Either way, why does Favale want to appropriate “gender” for women, men, girls and boys? Other proposals for what the word should mean face a similar question. For instance, the UCLA psychiatrist Robert Stoller defined “gender” his 1968 book Sex and Gender as masculinity and femininity (more exactly, albeit rather obscurely, as “the amount of masculinity and femininity found in a person”). Masculinity and femininity are interesting subjects, but there is no obvious reason why we need a special word to talk about them. The words “masculinity” and “femininity” will do quite nicely.

To take another example, “gender” is sometimes understood to refer to sex-typed social roles, “the social roles expected for males and females within a given culture,” which we do not want to ignore. But again, alternative terminology is ready to hand: “sex roles” is a decent compact label, and “gender roles” is even better, with “gender” understood to mean sex. Abbreviating “sex roles” or “gender roles” with the single word “gender” only makes the intended meaning less clear.

As to women, men, girls, and boys, there is no need to introduce any new vocabulary, because we already have the appropriate words. If we want to talk about women, men, girls and boys collectively, we can use “people” or “humans.” If we want to talk about women and girls, a single word will do the trick, namely “female.” That is because “female” has a restricted sense in which it applies to “a person of the sex that can bear offspring,” to quote the OED. (That is actually the first entry for the noun “female” in that dictionary; the broader sense in which the word applies to Lola is the second entry.)

More importantly, we must contend with the sense of “gender” on which it is a synonym of “sex.” As the moon pulls the sea to the shore, “the latter-day upheaval in sexual mores” pulls “gender” towards sex, male and female. Resistance is as useless as King Canute’s attempt to stop the incoming tide. Favale’s proposal inevitably introduces an unwelcome ambiguity where there was none before. In one sense, Taylor Swift’s gender is female. In Favale’s sense, Swift’s gender is either woman (the four-gender version), or else woman-or-girl (the two-gender version).

“Sex” and “Gender” as Synonyms

The better idea, I suggest, is to go with the flow and use “gender” only as a synonym for sex. Other distinctions that are sometimes made using that word can be made more clearly with other words. The uninhibited use of “gender” has already ruined swathes of philosophy, not to mention the public discourse; we can each do our part to limit the damage.

Even if there were a case for introducing yet another meaning of “gender,” the practical obstacles are formidable. True, words sprout new meanings all the time. Occasionally, this can be traced to the efforts of a single individual, as when the rapper Lil B managed to make “based” (meaning: not caring what others think) common currency, at least among the youth. But even when this happens, the process is unpredictable, and any success is a fluke. English and other natural languages are not under anyone’s control. Stipulating that “gender” will mean such-and-such in an academic article is one thing; altering its meaning in everyday talk is quite another.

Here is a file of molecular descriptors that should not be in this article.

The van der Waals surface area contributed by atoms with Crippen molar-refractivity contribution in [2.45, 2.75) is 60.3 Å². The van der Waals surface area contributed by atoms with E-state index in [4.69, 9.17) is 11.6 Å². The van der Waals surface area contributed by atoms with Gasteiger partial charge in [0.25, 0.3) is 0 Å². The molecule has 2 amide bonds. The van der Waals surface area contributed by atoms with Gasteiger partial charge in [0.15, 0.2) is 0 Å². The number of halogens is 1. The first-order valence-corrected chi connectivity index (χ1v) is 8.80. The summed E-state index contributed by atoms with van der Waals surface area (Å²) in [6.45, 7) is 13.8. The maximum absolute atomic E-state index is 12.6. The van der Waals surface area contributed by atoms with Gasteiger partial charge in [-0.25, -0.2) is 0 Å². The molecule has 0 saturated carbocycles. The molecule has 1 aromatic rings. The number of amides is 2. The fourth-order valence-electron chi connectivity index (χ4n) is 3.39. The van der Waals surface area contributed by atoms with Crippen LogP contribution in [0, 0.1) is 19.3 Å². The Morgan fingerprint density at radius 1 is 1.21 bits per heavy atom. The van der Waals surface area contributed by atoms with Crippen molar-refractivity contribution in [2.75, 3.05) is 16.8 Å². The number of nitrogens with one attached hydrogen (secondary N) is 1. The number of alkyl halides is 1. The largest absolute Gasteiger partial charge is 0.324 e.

Favale recognizes this herself: her audience is “the ordinary person in the pew”—and perhaps also the ungodly, for they want to know about the trouble with gender too. Ideally, one should speak “the pedestrian language of the uninitiated, the uninformed, the supposed ignorami,” not bemuse them by using familiar words with unfamiliar meanings. However, Favale suggests that the laity are already on board with her usage: they “blithely conflate gender with sex… instinctively assum[ing] that men are male and women are female.” She’s right about the conflation and the instinctive assumption, but wrong to connect the two. Gender should be conflated with sex, because (in one sense) the two are identical. That has nothing to do with terms like “woman” and “man.” An entirely separate claim is that women are female and men are male. That instinctive assumption is also correct, but it is not the result of conflating gender and sex.

Unfortunately, we can be confident that the high priests of genderology will not see the light, and use “gender” as a synonym for “sex.” As Favale notes in her book, glossaries of the new approved terms for speaking about sex and sexuality will typically use “gender” numerous times, but without ever defining the word. Gender, like God, is ineffable. The parallel is quite strong. According to Christianity, God makes Himself known through the mystery of the incarnation; according to genderology, gender makes itself (themself?) known through the mystery of another kind of incarnation, one sex embodied in the flesh of the other.

We may have to live with the ineffability of the divine, but gender needs to return to its roots, back to that fundamental division of the human animal into male and female.